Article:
Highlights of the 61 birds banded on May 12 were hard-earned and largely undocumented by photos. Rain delayed our opening a reduced number of nets, and once the rain cleared we only got a couple more hours of catching before the rain returned, more serious and continuous. I was concentrating on getting the last 40 birds from the last net run banded rather than on photography. Thanks to the Nature Center for providing a pop-up canopy for us to work under, since my own canopy had gotten blown over earlier in the morning by the only gust of wind (!), which broke two of its legs. A second-year male Sharp-shinned Hawk was notable, as this species is only captured once ever 2-4 years here. Blue-gray Gnatcatchers seemed to be very sparse in late April, when they are typically quite common, so the season's first banded today was considered overdue.
Second-year male Blue-gray Gnatcatcher
















The first Blue-winged Warbler at the new meadow station, and only the 12th banded in the park since 1992.
Second-year male Blue-winged Warbler















Second-year male Blue-winged Warbler

















Among the highlights that were not photographed there was a male Blackpoll Warbler, which was only the 8th in the park in spring. They are much more commonly banded in fall. So, I have cheated a bit to include a photo of male Blackpoll that was taken at another station, the E.L. Johnson Nature Center in Oakland County, on a great day we had on May 15 (4 male Blackpolls banded!).
After second-year male Blackpoll Warbler
















And since I'm cheating now, I have to indulge myself a bit to include another bird banded on May 15 at E.L. Johnson, a beautiful male Scarlet Tanager, only the 3rd banded there in 29 years (only 6 have been banded at Lake St. Clair Metropark since 1989).
Second-year male Scarlet Tanager at E.L. Johnson Nature Center















Second-year male Scarlet Tanager at E.L. Johnson Nature Center

















Today's interesting insect came off the Sharp-shinned Hawk. It was a species of fly that is flattened as an adaptation to living among bird feathers, where they drink the blood of the birds, most often at the bases of feathers growing in when they have a blood supply. Often called "flat flies", the correct name is Louse Flies (Hippoboscidae), and this one was bigger (1/2 inch) than others I've seen on sparrows and thrushes.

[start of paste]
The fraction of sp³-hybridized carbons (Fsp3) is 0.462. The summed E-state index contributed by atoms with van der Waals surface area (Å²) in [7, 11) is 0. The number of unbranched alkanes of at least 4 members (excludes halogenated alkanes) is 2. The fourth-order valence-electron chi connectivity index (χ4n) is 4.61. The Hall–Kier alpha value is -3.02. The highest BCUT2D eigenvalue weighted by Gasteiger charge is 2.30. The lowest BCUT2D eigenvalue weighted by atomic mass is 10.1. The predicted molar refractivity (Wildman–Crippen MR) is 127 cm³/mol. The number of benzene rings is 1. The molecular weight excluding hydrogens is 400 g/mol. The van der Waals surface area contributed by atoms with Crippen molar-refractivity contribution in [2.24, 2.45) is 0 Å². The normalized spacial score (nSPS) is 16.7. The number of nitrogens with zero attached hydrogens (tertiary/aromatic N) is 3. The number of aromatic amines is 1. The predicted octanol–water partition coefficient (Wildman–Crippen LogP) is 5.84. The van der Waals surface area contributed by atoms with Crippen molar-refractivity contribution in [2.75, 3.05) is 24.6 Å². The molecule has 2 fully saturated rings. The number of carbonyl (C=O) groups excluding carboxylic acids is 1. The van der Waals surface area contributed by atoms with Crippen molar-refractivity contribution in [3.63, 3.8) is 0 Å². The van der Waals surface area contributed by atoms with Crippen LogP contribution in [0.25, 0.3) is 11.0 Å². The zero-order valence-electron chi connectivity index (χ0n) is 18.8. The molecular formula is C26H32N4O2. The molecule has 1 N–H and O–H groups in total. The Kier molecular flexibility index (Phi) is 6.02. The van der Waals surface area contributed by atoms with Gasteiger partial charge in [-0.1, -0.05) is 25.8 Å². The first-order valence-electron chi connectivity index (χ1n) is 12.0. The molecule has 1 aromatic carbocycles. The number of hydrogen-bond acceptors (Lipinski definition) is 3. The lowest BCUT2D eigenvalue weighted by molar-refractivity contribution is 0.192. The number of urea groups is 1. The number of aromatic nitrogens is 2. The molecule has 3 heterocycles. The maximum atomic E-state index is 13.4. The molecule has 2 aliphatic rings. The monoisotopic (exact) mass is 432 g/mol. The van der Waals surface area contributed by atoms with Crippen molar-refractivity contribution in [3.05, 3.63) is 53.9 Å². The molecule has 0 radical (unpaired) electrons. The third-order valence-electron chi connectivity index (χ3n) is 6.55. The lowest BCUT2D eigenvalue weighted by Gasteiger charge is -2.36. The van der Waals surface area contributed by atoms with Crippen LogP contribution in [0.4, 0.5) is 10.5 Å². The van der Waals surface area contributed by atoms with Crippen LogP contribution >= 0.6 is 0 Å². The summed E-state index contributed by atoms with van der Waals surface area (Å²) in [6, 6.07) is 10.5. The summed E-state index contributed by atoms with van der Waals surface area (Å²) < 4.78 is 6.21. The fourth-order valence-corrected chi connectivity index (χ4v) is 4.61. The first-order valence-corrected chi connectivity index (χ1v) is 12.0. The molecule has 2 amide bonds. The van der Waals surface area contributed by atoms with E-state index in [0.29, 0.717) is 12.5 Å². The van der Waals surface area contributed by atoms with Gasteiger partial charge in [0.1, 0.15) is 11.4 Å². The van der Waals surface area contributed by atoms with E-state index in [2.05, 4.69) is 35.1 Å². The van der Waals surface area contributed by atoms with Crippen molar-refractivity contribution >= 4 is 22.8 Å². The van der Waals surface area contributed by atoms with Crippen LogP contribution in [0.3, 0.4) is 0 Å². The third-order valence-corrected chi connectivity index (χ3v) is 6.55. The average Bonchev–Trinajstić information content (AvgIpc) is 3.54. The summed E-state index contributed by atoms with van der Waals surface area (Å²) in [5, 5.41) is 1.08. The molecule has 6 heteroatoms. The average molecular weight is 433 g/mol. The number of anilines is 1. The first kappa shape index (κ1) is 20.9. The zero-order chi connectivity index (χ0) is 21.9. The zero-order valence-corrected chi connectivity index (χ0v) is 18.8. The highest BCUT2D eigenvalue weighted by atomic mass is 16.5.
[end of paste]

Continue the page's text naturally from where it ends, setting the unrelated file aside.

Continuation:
Louse Fly (Hippoboscidae)
















Interesting birds observed today, but not banded, included a briefly singing Mourning Warbler, and a somewhat late White-throated Sparrow.

Highlights of the 132 birds banded on May 18 included the first (4) Ruby-throated Hummingbirds of the spring. Today's Gray-cheeked Thrush was the first of the spring, while the season's first Tennessee Warbler was unusual because like Blackpolls, they are much more commonly captured in fall.
After second-year male Tennessee Warbler
















Today's Northern Parula, a somewhat dull second-year male, was the 3rd this spring, which is more than normal.
Second-year male Northern Parula















Second-year male Northern Parula
















The first Wilson's Warblers of the spring made a bit splash, with 8 banded today.
After second-year male Wilson's Warbler
















Always rare, especially in spring, was a Connecticut Warbler, which was only the 20th ever banded in the park, and only the 4th in spring.
After second-year male Connecticut Warbler
















After second-year male Connecticut Warbler















After second-year male Connecticut Warbler

















Among the 83 warblers of 12 species, four warbler species dominated the captures today, with  15 Yellow, 20 Magnolia, 18 American Redstarts (first of season!), and 14 Common Yellowthroats.

Undetected in the banding area until today, it was surprising to catch the 3rd Orchard Oriole at this station, and only the 4th ever in the park.
Second-year male Orchard Oriole















Second-year male Orchard Oriole
















Interesting birds observed, but not banded, included singing Eastern Wood-Pewee and Eastern Kingbird, flyover Purple Martins, and singing Blackburnian, Blackpoll, and Black-and-white warblers,

I want to thank the following volunteers, without whom banding could not have been conducted on these four days, but who also endured sometimes difficult conditions to get the job done. Thanks to John Bieganowski, Jacob Charlebois, Mike Charlebois, Guadalupe Cummins, Tamika Jaja, Jac Kyle, Dave Lancaster, Harry Lau, Rose Lau, Tessa Lau, Michelle Serreyn, and Blanche Wicke.

Detailed Bird Banding Results

May 4, 2018

Time open (E.S.T.):  5:45
Time closed (E.S.T.): 10:15
Hours Open: 4.5
Sunrise (E.S.T.): 5:23
Net Hours: 72.25
Temperature (F):  57-72
Cloud Cover: 100-60%
Wind Direction: SE-WSW
Wind Speed (mph): 7-10-15+ (high winds forced early close)
Barometer: 29.75 - 29.69
Precipitation:  Trace rain after close
No. Banded: 169 (plus 14 recaptured, 4 released unbanded)
Species Captured:  30